Film Review: Sony Michel Is Good Again

In a year full of surprises, one of the most shocking may be that Sony Michel is once again an effective runner
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The natural state of the universe is entropy -- occasionally we are able to witness a level of chaos, dysfunction, and patheticness that cannot be surmised in currently existent words. In my hometown, we have therefore coined this phenomenon as "jealing." What New England Patriots fans had to sit through on Monday night against the Buffalo Bills was jealing in its purest, most elegant form.

Despite the all-around tragic performance by the Patriots, Monday's 38-9 loss may have revealed the unlikeliest of bright spots: Sony Michel seems to have found his groove again. 

Michel rushed for 69 yards on 10 attempts for an outstanding 6.9 yards per carry -- this is the second week in a row that Michel has shown staggering efficiency carrying the ball, as he ran for 74 yards on 10 carries for 7.4 yards per carry against the Miami Dolphins last week.

More impressive than Michel's stat line is his obvious improvement on film. During his rookie campaign, Michel thrived when running out of I-Formation and offset I-Formation; Monday night saw the third-year back returning to his roots. Michel took seven of his 10 carries out of I-Formation and one carry out of offset I-Formation. He gained all 69 of his rushing yards on these eight carries, gaining no yards on his two carries out of shotgun formation.

Michel's improvement can be boiled down to a single word: decisiveness. Michel demonstrated both elite vision and decisiveness in college and his rookie year. His sophomore slump can be attributed to a combination of not having James Develin as a lead blocker and subsequently overthinking running lanes to compensate. 

The last two games, it seems that Michel has finally re-committed to the "one-cut" approach that he was known for throughout college and his rookie year. A "one-cut" running back is able to scan developing running lanes after a handoff while running laterally, and is able to make a single vertical cut into an open running lane; this approach relies on decisiveness and vision, two of Michel's strengths. Michel's struggles over the last year stemmed from his hesitance to hit open lanes and finish through contact, which is a detrimental mindset to a player who takes a majority of his handoffs in play calls that favor a one-cut approach. 

A return to this running style means Michel has been far more willing to take easy yardage in front of him than to play "hero ball" and try take every single handoff to the house -- ironically, this running style has led him to break more long runs in recent weeks. 

For example, Michel saw a combined 50 yards on two weak crack toss plays called out of 21 personnel I-Formation:

Play 1: 21 Personnel, I-Formation, Crack Toss Weak


This 2nd and 7 play to Michel came on the first drive of the game. New England catches the Bills off guard with the playcall, and Buffalo's linebackers pursue too far outside. Michel is able to read Jakob Johnson's sealing downfield block, and cuts the ball upfield. In open space, Michel is able to put an effective, albeit inefficient juke on safety Micah Hyde, which allows him to net a few more yards before being brought down by safety Jordan Poyer. Michel does the best he can in the open field with his physical tools and is able to show decisive running with improved elusiveness.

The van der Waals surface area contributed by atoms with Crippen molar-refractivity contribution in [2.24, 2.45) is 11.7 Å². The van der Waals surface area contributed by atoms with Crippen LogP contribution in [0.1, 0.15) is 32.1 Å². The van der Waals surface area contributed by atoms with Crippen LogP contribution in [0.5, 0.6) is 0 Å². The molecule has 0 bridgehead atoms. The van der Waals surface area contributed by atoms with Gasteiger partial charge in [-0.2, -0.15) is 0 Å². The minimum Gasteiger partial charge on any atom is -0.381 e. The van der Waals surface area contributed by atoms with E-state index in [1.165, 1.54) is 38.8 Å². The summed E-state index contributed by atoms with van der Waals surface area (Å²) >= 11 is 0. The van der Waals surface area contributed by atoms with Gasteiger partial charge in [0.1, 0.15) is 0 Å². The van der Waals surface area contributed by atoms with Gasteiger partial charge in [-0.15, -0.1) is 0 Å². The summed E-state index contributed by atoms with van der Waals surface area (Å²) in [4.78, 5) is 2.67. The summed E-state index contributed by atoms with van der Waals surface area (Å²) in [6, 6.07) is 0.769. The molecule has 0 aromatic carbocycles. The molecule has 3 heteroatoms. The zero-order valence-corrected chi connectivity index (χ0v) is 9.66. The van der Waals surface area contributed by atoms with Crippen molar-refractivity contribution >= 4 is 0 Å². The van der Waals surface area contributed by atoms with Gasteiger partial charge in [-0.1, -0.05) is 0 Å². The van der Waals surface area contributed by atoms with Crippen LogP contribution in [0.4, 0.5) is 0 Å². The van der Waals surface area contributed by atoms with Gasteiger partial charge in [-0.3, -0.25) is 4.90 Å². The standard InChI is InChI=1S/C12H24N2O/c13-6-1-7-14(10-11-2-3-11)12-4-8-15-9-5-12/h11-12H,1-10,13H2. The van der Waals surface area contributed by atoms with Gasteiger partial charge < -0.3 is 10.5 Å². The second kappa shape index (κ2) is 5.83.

Play 2: 21 Personnel, I-Formation, Crack Toss Weak


On this 3rd and 2 play in the second quarter, Michel once again takes the crack toss left to the far side of the field. He makes his sharp one cut right behind Justin Herron's block attempt and is able to jump over the diving defender near the first down marker. He then follows Joe Thuney's downfield block for more yardage. Michel shows off the contact balance that he was known for in college, and spins out of the shoulder tackle from the linebacker shooting downfield. Once he is wrapped up by the safety, Michel continues to fight for extra yardage. In this one play alone, Michel breaks two potential tackles and gains about 20 yards after contact.

This last play is a more direct run between the tackles, and it epitomizes Michel's improvements in recent weeks. 

Play 3: 21 Personnel, Offset I-Formation, FB Power


The play is a seemingly unspectacular six yard run on 2nd and 2 in the second quarter. Wide receiver Jakobi Meyers motions into a tight split right before the snap, and he combo blocks the blitzing safety Poyer with Johnson's help. Michel takes the snap and immediately sees the developed lane, as well as the linebacker veering into the gap. In the past, Michel may have cut this ball to the outside lane in hopes of breaking off a larger run, but on this particular play Michel simply lowers his pad level and braces for contact. Because of this improved decisive mentality, Michel is able to get four yards after contact through sheer will -- this is considered an excellent run and is exactly the type of play that fires up an offensive line. Michel turning a two-yard run into a six-yard run is noteworthy because his greatest struggle throughout his career has been his inability to create his own yards.

Final Thoughts:

While Damien Harris will deservedly be the bellcow for the Patriots moving forward, Michel has managed to put together a film reel late in the season that may very well have given his career a second wind. 

It's worth mentioning that many of the play designs run in this game were actually meant for Harris -- if the Patriots decide to keep both Harris and Michel, they may face versatility issues for the offense, since the two backs would essentially be filling the same role and running style. Whether or not Michel is a part of New England in 2021, he is certainly demonstrating that he is a viable No. 2 running back in the NFL.